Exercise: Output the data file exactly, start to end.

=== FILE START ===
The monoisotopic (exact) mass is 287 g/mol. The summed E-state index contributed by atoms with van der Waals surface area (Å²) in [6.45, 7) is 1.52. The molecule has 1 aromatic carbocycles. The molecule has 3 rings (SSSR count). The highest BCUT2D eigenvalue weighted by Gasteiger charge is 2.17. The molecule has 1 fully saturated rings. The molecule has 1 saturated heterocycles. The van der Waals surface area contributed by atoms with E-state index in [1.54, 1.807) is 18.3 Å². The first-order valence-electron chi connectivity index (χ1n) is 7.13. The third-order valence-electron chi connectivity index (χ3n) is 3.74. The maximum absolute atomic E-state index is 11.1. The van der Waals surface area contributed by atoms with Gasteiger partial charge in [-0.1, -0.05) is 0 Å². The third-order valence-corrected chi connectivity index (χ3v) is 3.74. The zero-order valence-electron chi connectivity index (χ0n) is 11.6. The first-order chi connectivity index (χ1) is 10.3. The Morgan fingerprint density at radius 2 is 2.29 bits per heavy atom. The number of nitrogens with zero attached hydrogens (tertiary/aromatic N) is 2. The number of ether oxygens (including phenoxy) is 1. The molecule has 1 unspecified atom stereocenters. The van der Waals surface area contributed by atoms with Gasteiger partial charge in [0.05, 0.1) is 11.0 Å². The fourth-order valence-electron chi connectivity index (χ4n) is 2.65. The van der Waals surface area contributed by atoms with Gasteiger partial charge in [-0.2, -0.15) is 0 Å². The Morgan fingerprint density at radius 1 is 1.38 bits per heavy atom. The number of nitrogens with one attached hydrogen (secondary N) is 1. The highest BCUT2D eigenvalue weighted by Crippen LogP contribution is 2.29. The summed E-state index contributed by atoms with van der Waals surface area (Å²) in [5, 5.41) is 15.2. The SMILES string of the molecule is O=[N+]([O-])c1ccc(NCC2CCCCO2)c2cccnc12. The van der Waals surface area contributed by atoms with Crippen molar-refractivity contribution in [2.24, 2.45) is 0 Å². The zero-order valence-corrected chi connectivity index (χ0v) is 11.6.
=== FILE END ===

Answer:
The monoisotopic (exact) mass is 287 g/mol. The summed E-state index contributed by atoms with van der Waals surface area (Å²) in [6.45, 7) is 1.52. The molecule has 1 aromatic carbocycles. The molecule has 3 rings (SSSR count). The highest BCUT2D eigenvalue weighted by Gasteiger charge is 2.17. The molecule has 1 fully saturated rings. The molecule has 1 saturated heterocycles. The van der Waals surface area contributed by atoms with E-state index in [1.54, 1.807) is 18.3 Å². The first-order valence-electron chi connectivity index (χ1n) is 7.13. The third-order valence-electron chi connectivity index (χ3n) is 3.74. The maximum absolute atomic E-state index is 11.1. The van der Waals surface area contributed by atoms with Gasteiger partial charge in [-0.1, -0.05) is 0 Å². The third-order valence-corrected chi connectivity index (χ3v) is 3.74. The zero-order valence-electron chi connectivity index (χ0n) is 11.6. The first-order chi connectivity index (χ1) is 10.3. The Morgan fingerprint density at radius 2 is 2.29 bits per heavy atom. The number of nitrogens with zero attached hydrogens (tertiary/aromatic N) is 2. The number of ether oxygens (including phenoxy) is 1. The molecule has 1 unspecified atom stereocenters. The van der Waals surface area contributed by atoms with Gasteiger partial charge in [0.05, 0.1) is 11.0 Å². The fourth-order valence-electron chi connectivity index (χ4n) is 2.65. The van der Waals surface area contributed by atoms with Gasteiger partial charge in [-0.2, -0.15) is 0 Å². The Morgan fingerprint density at radius 1 is 1.38 bits per heavy atom. The number of nitrogens with one attached hydrogen (secondary N) is 1. The highest BCUT2D eigenvalue weighted by Crippen LogP contribution is 2.29. The summed E-state index contributed by atoms with van der Waals surface area (Å²) in [5, 5.41) is 15.2. The SMILES string of the molecule is O=[N+]([O-])c1ccc(NCC2CCCCO2)c2cccnc12. The van der Waals surface area contributed by atoms with Crippen molar-refractivity contribution in [2.24, 2.45) is 0 Å². The zero-order valence-corrected chi connectivity index (χ0v) is 11.6.